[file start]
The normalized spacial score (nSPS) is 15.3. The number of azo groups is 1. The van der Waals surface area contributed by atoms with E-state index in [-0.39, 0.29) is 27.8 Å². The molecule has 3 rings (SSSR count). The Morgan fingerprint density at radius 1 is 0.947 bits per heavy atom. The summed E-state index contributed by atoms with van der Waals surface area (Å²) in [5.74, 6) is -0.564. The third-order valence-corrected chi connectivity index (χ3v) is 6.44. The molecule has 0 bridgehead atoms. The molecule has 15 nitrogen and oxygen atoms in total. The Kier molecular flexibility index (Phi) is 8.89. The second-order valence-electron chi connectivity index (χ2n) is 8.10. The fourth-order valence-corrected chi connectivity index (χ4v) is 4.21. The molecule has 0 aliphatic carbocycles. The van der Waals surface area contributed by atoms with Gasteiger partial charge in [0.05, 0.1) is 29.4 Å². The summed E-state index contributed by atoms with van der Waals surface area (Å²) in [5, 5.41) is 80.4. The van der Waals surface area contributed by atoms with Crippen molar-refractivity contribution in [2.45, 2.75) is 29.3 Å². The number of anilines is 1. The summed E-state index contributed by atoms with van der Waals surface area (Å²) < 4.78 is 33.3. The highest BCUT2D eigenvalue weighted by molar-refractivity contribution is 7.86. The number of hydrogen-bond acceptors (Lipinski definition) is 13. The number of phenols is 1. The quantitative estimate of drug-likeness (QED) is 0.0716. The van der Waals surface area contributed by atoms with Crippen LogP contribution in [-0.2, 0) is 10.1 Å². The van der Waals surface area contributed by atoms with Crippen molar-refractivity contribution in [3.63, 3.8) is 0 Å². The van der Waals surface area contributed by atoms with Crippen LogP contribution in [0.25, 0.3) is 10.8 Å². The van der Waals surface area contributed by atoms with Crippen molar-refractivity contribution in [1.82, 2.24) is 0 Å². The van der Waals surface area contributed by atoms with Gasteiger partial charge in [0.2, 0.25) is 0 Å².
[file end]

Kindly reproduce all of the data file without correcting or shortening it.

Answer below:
The normalized spacial score (nSPS) is 15.3. The number of azo groups is 1. The van der Waals surface area contributed by atoms with E-state index in [-0.39, 0.29) is 27.8 Å². The molecule has 3 rings (SSSR count). The Morgan fingerprint density at radius 1 is 0.947 bits per heavy atom. The summed E-state index contributed by atoms with van der Waals surface area (Å²) in [5.74, 6) is -0.564. The third-order valence-corrected chi connectivity index (χ3v) is 6.44. The molecule has 0 bridgehead atoms. The molecule has 15 nitrogen and oxygen atoms in total. The Kier molecular flexibility index (Phi) is 8.89. The second-order valence-electron chi connectivity index (χ2n) is 8.10. The fourth-order valence-corrected chi connectivity index (χ4v) is 4.21. The molecule has 0 aliphatic carbocycles. The van der Waals surface area contributed by atoms with Gasteiger partial charge in [0.05, 0.1) is 29.4 Å². The summed E-state index contributed by atoms with van der Waals surface area (Å²) in [5, 5.41) is 80.4. The van der Waals surface area contributed by atoms with Crippen molar-refractivity contribution in [2.45, 2.75) is 29.3 Å². The number of anilines is 1. The summed E-state index contributed by atoms with van der Waals surface area (Å²) < 4.78 is 33.3. The highest BCUT2D eigenvalue weighted by molar-refractivity contribution is 7.86. The number of hydrogen-bond acceptors (Lipinski definition) is 13. The number of phenols is 1. The quantitative estimate of drug-likeness (QED) is 0.0716. The van der Waals surface area contributed by atoms with Crippen LogP contribution in [-0.2, 0) is 10.1 Å². The van der Waals surface area contributed by atoms with Crippen molar-refractivity contribution in [3.63, 3.8) is 0 Å². The van der Waals surface area contributed by atoms with Crippen LogP contribution in [0.25, 0.3) is 10.8 Å². The van der Waals surface area contributed by atoms with Crippen molar-refractivity contribution in [1.82, 2.24) is 0 Å². The van der Waals surface area contributed by atoms with Gasteiger partial charge in [0.2, 0.25) is 0 Å².